Theatre

Woody Sez

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Until 2 April 2011, Arts Theatre West End, London

Woody Sez could be categorised as a jukebox musical. But, unlike We Will Rock You or Mamma Mia, there's no glitz or glamour. Refreshingly, there are no microphones or belting voices, just the intimate experience of four musicians messing about on a dozen or so instruments and singing through the hard times of the life of Woody Guthrie.

Blood and Gifts

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National Theatre, Until 2 November

J T Rogers's Blood and Gifts was initially presented in shortened form as part of the Tricycle Theatre's The Great Game season and has now been expanded into a full-length production for the National Theatre. Set between 1981 and 1991, the play shows how US and British efforts to combat the Soviet occupation of Afghanistan led them to promote, fund and arm Islamic resistance movements within the country. As such, it is a timely reminder of the extent to which the problems that Western imperialism is now facing are of its own creation.

Edinburgh Festival 2010

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It was difficult to miss the Guantanamo installation when arriving at Edinburgh's West End during the festival. Orange-suited figures, hooded and cuffed, were squeezed into various points of St John's Church on Princes Street.

These replicas are regularly joined by orange-suited volunteers. One of the organisers explained that "it was to remind people of Obama's unfulfilled promise to close Guantanamo".

Welcome to Thebes

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Writer: Moira Buffini; National Theatre

Moira Buffini's Welcome to Thebes draws its inspiration from two very different sources. She combines ancient Greek mythology with modern politics. Athens becomes a global superpower, with Thebes a wartorn country reminiscent of Liberia. The result is hugely effective. Buffini is not content simply to retell old stories with modern clothes and a few swear words. She uses a mythical setting to tackle issues of race, gender and international relations. In doing so, she has created a compelling piece of political theatre.

Canary

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Writer: Jonathan Harvey; Liverpool Playhouse

Canary charts the experiences of being a gay man in Britain from the 1960s onwards. It takes as its title a quote from gay activist Peter Tatchell who said, "We are the canaries in the mine," the "litmus test of whether a society is democratic and respecting human rights".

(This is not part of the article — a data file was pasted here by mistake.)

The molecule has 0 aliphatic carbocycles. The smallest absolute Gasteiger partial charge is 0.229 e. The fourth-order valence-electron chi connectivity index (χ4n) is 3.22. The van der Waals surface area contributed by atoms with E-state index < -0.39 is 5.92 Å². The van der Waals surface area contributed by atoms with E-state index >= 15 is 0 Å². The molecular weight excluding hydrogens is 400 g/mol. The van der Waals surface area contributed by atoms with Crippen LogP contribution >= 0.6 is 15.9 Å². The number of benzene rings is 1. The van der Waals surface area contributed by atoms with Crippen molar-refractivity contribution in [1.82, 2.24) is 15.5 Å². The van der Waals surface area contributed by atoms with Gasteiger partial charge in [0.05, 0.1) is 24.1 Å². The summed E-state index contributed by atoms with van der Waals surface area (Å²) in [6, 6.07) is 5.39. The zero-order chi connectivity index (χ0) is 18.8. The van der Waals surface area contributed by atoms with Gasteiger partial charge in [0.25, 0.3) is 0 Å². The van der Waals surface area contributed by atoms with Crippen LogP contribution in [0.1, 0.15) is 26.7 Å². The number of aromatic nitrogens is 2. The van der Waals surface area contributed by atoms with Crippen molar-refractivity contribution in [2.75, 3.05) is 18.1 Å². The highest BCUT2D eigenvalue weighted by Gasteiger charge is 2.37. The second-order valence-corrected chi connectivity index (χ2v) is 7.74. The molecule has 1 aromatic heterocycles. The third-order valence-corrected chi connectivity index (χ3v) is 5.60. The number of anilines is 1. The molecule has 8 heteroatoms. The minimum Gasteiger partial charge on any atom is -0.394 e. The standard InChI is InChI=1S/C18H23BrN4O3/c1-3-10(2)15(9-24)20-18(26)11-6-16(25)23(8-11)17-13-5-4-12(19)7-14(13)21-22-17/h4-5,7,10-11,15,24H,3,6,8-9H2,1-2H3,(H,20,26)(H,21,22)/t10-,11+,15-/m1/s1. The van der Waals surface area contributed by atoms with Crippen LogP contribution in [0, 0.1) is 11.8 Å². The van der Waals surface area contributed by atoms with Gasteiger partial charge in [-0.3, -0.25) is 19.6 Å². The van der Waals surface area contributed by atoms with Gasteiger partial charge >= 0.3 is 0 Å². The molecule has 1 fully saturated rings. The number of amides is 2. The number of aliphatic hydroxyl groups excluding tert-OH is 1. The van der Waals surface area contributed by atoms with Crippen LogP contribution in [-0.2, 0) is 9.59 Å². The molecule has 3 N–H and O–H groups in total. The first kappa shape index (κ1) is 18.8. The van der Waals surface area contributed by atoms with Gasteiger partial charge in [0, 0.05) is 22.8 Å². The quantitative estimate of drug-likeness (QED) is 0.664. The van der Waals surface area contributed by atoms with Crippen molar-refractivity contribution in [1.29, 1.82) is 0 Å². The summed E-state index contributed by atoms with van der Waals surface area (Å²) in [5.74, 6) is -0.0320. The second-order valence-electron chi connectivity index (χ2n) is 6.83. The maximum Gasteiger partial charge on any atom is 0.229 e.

It is a tremendously strong play, successfully weaving a history of struggle into the personal stories of four gay men whose lives illustrate the huge changes over the last 40 years.

Off the Endz

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Writer Bola Agbaje; Until 13 March

Bola Agbaje's second play for the Royal Court explores the choices that face David, Kojo and Sharon, childhood friends hardening up to the realities of being 20-somethings trapped in the harsh landscape of inner-city London. This fast-paced and hard-hitting play attempts to shock its audience into the realities of what is often crudely termed "Black Britain" today. Class dynamics soon explode upon the stage.

Theatre round-up 2010

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Mark Lawson, writing in the Guardian last month, asked, "Is this a new golden age for British theatre?"

Certainly, the past year has been punctuated by some remarkable plays and the impressive bursts of new theatre writing in 2009 look set to continue this year. Many upcoming plays will directly engage with how the recession is affecting ordinary people.

The Power of Yes

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By David Hare; National Theatre, London until 10 January

A little over a year since the collapse of Lehman Brothers investment bank and the resulting economic meltdown, the theatre industry finally seems to be catching up. David Hare's new play is the latest in a spate of new work to take the financial crisis as its subject matter.

Subtitled "A Dramatist Seeks to Understand the Economic Crisis", The Power of Yes is essentially an edited compilation of interviews conducted by the author over the past year with a multitude of people who were at the heart of the crash, and who give their own accounts of what happened.

The Wrestling School

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21st anniversary

Howard Barker is arguably Britain's greatest living dramatist and the author of such extraordinary plays as The Europeans, The Castle, Victory, and The Fence in Its Thousandth Year. His work is, in equal measure, uncompromising, spiritual, erotic, poetic, politically profound, morally ambiguous, bleakly humorous and proudly, defiantly tragic. With one foot in the tragedy of the ancients, and another planted resolutely in modernity, Barker has fashioned his own latter-day tragic theatrical genre, the Theatre of Catastrophe.

Enron

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By Lucy Prebble, Royal Court Theatre, London; Until 7 November

Lucy Prebble's new play at the Royal Court Theatre charts the rise and fall of the Enron corporation, whose spectacular demise in 2001 provided a foretaste of last year's financial crisis.

The story begins with an ambitious young executive, Jeffrey Skilling (Samuel West), introducing Enron employees to a scheme called "mark to market". This is a way for the company to predict the profits it expects to make on future investments, and declare them straight away - effectively making money immediately on transactions that haven't even occurred yet.

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